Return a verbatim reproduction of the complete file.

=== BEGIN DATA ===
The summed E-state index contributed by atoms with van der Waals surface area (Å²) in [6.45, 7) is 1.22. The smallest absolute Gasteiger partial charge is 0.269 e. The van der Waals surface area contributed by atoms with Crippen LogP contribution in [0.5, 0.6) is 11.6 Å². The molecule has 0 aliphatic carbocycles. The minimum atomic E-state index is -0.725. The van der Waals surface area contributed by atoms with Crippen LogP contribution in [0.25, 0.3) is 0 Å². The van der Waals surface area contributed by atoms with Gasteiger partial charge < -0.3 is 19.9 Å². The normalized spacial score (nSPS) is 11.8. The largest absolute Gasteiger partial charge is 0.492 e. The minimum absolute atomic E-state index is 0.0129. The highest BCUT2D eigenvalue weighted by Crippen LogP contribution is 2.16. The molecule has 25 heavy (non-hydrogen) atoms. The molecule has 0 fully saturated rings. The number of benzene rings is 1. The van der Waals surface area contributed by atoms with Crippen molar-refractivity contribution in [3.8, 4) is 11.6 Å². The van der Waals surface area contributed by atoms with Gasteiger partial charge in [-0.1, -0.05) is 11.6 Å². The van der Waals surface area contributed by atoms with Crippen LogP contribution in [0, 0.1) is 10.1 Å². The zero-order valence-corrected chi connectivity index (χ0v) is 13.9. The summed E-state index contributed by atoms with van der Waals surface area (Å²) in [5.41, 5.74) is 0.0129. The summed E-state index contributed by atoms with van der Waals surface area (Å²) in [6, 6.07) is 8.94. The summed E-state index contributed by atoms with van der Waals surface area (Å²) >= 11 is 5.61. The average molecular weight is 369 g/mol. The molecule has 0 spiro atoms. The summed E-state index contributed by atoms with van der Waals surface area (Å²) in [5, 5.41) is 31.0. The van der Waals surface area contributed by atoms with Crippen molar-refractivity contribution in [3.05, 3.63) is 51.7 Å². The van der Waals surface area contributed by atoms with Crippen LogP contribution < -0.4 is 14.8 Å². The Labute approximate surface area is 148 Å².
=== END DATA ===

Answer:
The summed E-state index contributed by atoms with van der Waals surface area (Å²) in [6.45, 7) is 1.22. The smallest absolute Gasteiger partial charge is 0.269 e. The van der Waals surface area contributed by atoms with Crippen LogP contribution in [0.5, 0.6) is 11.6 Å². The molecule has 0 aliphatic carbocycles. The minimum atomic E-state index is -0.725. The van der Waals surface area contributed by atoms with Crippen LogP contribution in [0.25, 0.3) is 0 Å². The van der Waals surface area contributed by atoms with Gasteiger partial charge < -0.3 is 19.9 Å². The normalized spacial score (nSPS) is 11.8. The largest absolute Gasteiger partial charge is 0.492 e. The minimum absolute atomic E-state index is 0.0129. The highest BCUT2D eigenvalue weighted by Crippen LogP contribution is 2.16. The molecule has 25 heavy (non-hydrogen) atoms. The molecule has 0 fully saturated rings. The number of benzene rings is 1. The van der Waals surface area contributed by atoms with Crippen molar-refractivity contribution in [3.8, 4) is 11.6 Å². The van der Waals surface area contributed by atoms with Gasteiger partial charge in [-0.1, -0.05) is 11.6 Å². The van der Waals surface area contributed by atoms with Crippen LogP contribution in [0, 0.1) is 10.1 Å². The zero-order valence-corrected chi connectivity index (χ0v) is 13.9. The summed E-state index contributed by atoms with van der Waals surface area (Å²) in [5.41, 5.74) is 0.0129. The summed E-state index contributed by atoms with van der Waals surface area (Å²) in [6, 6.07) is 8.94. The summed E-state index contributed by atoms with van der Waals surface area (Å²) >= 11 is 5.61. The average molecular weight is 369 g/mol. The molecule has 0 spiro atoms. The summed E-state index contributed by atoms with van der Waals surface area (Å²) in [5, 5.41) is 31.0. The van der Waals surface area contributed by atoms with Crippen molar-refractivity contribution in [3.05, 3.63) is 51.7 Å². The van der Waals surface area contributed by atoms with Crippen LogP contribution < -0.4 is 14.8 Å². The Labute approximate surface area is 148 Å².